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Quantum computers have failed. So now for the science

Paul Smith

Re: analog analogies

QM theory was developed to describe phenomena that could not be explained by classical means, so the thing I take from this is that having a physical model displaying features previously only visible in the QM world removes (some of) the need for a quantum specific theories and moves us closer to a theory that joins both worlds. If, in the process, we happen to get rid of some of the 'dafter' aspects of modern physics (cough, strings, cough), then all the better.

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FBI alert: Get these motherf'king hackers off this motherf'king plane

Paul Smith

Re: working on planes

Preparing a powerpoint sales pitch with big bold key points designed for simple minded managers to read and comprehend might not be the brightest thing to do in a public place, but cutting code? Seriously? When I used to code in C it was considered cool to able able to cram as much code into as little space as possible, but even I was never able to get enough for an even a slightly non-trivial program onto the confines of a laptop screen. I think you are perhaps taking commonsense past the point of paranoia and into the realm of stupidity.

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BOFH: Explain? All we need is this kay-sh with DDR3 Cortexiphan ...

Paul Smith

Re: Tier 3 Waffle

Careful what you wish for... I had a boss who, if presented with "It's tier-3 Cortexiphan we're looking at so obviously it's topology redundant with multiple backchannels and has the full dual Dunham processor architecture behind it. With a 2 Teraflop Bishop Gating protocol, obviously." would have asked why do we need dual Dunham, single Dunham will do.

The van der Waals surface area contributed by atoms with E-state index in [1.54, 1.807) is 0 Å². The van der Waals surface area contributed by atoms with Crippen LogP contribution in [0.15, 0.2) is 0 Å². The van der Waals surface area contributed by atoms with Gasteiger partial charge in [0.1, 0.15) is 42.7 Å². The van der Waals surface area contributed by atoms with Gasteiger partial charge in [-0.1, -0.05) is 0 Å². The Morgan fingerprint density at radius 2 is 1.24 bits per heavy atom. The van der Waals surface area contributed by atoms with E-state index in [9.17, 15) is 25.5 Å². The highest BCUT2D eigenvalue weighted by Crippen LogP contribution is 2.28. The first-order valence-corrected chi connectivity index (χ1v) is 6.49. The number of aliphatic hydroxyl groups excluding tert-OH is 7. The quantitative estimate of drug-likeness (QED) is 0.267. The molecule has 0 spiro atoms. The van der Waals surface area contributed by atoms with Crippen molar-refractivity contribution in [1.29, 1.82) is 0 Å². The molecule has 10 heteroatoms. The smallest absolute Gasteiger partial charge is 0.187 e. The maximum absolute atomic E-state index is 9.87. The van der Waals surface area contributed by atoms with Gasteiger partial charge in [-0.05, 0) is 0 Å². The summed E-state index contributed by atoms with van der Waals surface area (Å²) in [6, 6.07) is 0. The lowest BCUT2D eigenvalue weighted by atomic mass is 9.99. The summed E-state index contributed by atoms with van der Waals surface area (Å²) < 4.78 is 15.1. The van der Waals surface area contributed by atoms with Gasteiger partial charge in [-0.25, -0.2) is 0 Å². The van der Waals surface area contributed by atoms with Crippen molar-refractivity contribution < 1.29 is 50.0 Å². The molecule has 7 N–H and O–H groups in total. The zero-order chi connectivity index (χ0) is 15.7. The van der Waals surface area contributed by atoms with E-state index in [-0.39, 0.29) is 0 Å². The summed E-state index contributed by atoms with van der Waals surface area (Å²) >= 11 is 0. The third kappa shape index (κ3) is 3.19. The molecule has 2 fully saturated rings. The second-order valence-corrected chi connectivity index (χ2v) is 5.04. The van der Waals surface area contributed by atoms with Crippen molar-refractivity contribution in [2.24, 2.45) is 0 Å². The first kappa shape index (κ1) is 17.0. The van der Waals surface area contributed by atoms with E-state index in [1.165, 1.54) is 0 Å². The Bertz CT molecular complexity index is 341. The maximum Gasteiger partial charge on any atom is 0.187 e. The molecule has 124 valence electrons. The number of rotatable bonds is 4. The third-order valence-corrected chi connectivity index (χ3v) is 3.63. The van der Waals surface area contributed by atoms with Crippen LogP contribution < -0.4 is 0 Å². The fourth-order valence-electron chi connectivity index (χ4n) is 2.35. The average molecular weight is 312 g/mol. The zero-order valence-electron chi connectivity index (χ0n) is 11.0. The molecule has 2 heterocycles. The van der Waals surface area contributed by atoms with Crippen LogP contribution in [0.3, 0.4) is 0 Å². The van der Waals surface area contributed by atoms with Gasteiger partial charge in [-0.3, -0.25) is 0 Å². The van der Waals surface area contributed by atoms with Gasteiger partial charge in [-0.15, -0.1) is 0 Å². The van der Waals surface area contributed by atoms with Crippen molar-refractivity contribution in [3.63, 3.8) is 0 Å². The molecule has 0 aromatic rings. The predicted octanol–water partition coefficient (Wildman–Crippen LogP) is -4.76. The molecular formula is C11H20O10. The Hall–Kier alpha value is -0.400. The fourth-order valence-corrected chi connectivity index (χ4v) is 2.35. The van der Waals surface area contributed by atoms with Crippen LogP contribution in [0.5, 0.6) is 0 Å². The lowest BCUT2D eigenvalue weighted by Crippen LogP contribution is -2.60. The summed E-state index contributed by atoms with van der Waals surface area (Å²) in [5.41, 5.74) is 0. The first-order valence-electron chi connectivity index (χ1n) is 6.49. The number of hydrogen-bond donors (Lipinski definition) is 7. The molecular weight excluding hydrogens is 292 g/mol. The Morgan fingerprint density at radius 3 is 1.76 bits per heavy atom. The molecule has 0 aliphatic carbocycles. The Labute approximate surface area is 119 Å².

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Alfa Romeo MiTo Quadrifoglio Verde: Less fun than it should be

Paul Smith

fashionable?

"It’s fashionable to deride paddle gearboxes, but being able to change up as you exit a roundabout means even Milton Keynes can be fun."

It was, when Jeremy Clarkson was a young man.

1) Why would you want to change UP as you exit a roundabout?

2) WTF where you doing testing a car in Milton Keynes?

and

3) Of course its all about the noise, its a bloody Alpha, what else would it be about?

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Motorola's 5-incher finds the G-spot: Moto G 4G budget Android smartie

Paul Smith

Re: Compared to Nexus 5

Really? I used to have one and it was OK. I now have the 3G Moto G II and it is better then the Nexus in every way that matters.

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Fancy six months of security nirvana for free? Read on...

Paul Smith

Re: What, like Mac users?

Of course, you would know, wouldn't you. There is no way your system could possibly be one of the 500 million computers which the FBI claim are compromised each year (source http://thehackernews.com/2014/07/fbi-botnets-infecting-18-computers-per.html).

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Cybercrim told to cough up £1m or spend years in chokey

Paul Smith

double jepardy ?

Is this an attempt to punish him twice for the same crime? He obviously has spent it all if he cant afford a brief good enough to get him off, so that means there is no realistic likeyhood of him being able to pay the "fine" for a crime he is already being punished for.

The obvious thing to do then is declare himself bankrupt meaning his debtors can no longer place a lien on him, so he doesn't get the extra four years.